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Rhyon Caldwell

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Collaboration is a recursive process where two or more people or organizations work together in an intersection of common goals — for example, an intellectual endeavor[1][2] that is creative in nature[3]—by sharing knowledge, learning and building consensus. Most collaboration requires leadership, although the form of leadership can be social within a decentralized and egalitarian group.[4] In particular, teams that work collaboratively can obtain greater resources, recognition and reward when facing competition for finite resources.[5] Collaboration is also present in opposing goals exhibiting the notion of adversarial collaboration, though this is not a common case for using the word.
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Cooperation, co-operation or coöperation is the process of working or acting together, which can be accomplished by both intentional and non-intentional agents. In its simplest form it involves things working in harmony, side by side, while in its more complicated forms, it can involve something as complex as the inner workings of a human being or even the social patterns of a nation. It is the alternative to working separately in competition. Cooperation can also be accomplished by computers, which can handle shared resources simultaneously, while sharing processor time.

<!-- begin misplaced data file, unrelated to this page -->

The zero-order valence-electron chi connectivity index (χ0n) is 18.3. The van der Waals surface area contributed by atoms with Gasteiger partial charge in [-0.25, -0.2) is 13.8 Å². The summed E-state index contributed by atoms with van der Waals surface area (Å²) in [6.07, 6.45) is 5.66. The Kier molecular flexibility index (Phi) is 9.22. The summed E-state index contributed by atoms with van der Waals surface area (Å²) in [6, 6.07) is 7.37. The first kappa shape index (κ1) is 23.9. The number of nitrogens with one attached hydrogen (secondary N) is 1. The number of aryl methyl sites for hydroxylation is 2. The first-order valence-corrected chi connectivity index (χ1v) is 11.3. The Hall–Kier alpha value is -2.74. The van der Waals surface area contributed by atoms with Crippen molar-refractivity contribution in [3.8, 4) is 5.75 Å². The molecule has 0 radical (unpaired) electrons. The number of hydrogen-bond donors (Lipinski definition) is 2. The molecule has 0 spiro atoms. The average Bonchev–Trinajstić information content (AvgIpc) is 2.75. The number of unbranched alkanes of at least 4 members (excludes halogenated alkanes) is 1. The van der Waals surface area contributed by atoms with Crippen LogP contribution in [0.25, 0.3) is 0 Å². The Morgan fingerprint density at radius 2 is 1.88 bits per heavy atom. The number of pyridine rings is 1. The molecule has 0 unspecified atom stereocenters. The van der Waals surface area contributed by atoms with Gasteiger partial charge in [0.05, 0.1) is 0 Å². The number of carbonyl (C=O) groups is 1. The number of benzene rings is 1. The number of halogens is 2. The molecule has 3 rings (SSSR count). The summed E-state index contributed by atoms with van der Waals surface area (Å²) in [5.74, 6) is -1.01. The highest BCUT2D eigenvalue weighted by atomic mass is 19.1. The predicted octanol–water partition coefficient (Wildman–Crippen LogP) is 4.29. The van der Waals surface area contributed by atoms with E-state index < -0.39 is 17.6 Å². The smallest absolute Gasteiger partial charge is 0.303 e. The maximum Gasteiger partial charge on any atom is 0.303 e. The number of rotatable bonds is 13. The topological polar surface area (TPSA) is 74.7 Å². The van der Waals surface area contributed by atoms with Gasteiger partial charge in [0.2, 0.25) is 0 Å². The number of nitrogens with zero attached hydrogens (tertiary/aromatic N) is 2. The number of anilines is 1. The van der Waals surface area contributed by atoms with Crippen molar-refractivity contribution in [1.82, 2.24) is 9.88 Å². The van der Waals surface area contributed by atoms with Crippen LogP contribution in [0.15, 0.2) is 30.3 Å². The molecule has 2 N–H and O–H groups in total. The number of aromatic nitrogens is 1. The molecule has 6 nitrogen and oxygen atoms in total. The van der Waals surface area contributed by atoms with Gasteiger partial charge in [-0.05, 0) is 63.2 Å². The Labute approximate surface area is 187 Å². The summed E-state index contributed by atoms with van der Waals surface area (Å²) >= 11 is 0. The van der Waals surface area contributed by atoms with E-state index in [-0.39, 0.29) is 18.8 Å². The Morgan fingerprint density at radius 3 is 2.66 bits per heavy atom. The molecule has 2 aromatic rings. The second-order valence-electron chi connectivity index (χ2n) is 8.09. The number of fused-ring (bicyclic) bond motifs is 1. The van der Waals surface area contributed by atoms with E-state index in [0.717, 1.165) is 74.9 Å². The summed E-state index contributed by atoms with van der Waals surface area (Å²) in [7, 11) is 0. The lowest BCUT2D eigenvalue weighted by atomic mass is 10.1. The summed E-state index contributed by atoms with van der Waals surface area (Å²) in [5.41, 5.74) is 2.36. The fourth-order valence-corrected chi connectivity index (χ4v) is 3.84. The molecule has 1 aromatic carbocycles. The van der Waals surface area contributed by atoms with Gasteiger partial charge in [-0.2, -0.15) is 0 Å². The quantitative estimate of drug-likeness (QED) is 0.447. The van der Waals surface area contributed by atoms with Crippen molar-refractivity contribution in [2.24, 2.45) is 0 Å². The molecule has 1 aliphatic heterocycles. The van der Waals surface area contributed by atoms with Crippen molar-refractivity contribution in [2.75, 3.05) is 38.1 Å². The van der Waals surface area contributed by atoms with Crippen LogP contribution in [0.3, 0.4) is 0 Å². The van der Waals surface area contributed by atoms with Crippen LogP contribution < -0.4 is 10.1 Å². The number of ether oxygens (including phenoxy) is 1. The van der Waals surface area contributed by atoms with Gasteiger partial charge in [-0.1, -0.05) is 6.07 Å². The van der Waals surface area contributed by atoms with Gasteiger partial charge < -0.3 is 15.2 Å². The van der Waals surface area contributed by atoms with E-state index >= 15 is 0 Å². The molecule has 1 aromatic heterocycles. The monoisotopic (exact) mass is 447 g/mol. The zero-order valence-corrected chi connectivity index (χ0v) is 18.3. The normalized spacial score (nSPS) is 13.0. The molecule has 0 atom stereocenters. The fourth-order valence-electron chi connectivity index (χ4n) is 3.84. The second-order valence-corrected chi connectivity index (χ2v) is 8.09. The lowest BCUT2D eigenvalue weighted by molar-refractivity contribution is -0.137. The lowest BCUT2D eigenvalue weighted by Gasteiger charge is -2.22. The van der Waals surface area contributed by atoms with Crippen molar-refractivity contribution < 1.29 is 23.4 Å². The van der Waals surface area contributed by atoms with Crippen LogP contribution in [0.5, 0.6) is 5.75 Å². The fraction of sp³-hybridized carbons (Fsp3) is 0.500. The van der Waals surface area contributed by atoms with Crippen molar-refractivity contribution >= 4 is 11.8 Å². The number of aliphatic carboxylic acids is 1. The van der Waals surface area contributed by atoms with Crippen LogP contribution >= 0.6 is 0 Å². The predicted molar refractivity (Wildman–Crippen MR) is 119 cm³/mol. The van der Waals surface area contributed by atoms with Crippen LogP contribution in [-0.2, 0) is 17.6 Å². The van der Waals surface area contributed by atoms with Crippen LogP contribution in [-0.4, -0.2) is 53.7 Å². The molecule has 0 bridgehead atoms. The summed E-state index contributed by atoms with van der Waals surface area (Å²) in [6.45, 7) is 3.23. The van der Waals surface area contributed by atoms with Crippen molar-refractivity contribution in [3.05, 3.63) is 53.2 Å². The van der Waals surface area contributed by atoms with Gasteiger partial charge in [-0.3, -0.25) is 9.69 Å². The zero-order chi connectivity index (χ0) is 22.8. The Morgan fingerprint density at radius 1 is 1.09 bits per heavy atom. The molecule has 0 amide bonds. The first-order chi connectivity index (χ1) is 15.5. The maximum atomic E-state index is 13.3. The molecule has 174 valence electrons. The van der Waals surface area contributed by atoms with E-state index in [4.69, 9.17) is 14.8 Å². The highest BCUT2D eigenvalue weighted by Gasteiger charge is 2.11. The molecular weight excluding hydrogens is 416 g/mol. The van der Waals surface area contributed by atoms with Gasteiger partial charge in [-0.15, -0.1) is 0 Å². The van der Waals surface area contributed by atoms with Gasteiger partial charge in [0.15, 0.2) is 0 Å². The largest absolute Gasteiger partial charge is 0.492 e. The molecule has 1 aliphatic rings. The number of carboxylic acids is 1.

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Social learning theory or SLT is the theory that people learn new behavior through observational learning of the social factors in their environment. If people observe positive, desired outcomes in the observed behavior, then they are more likely to model, imitate, and adopt the behavior themselves. Modern theory is closely associated with Julian Rotter and Albert Bandura.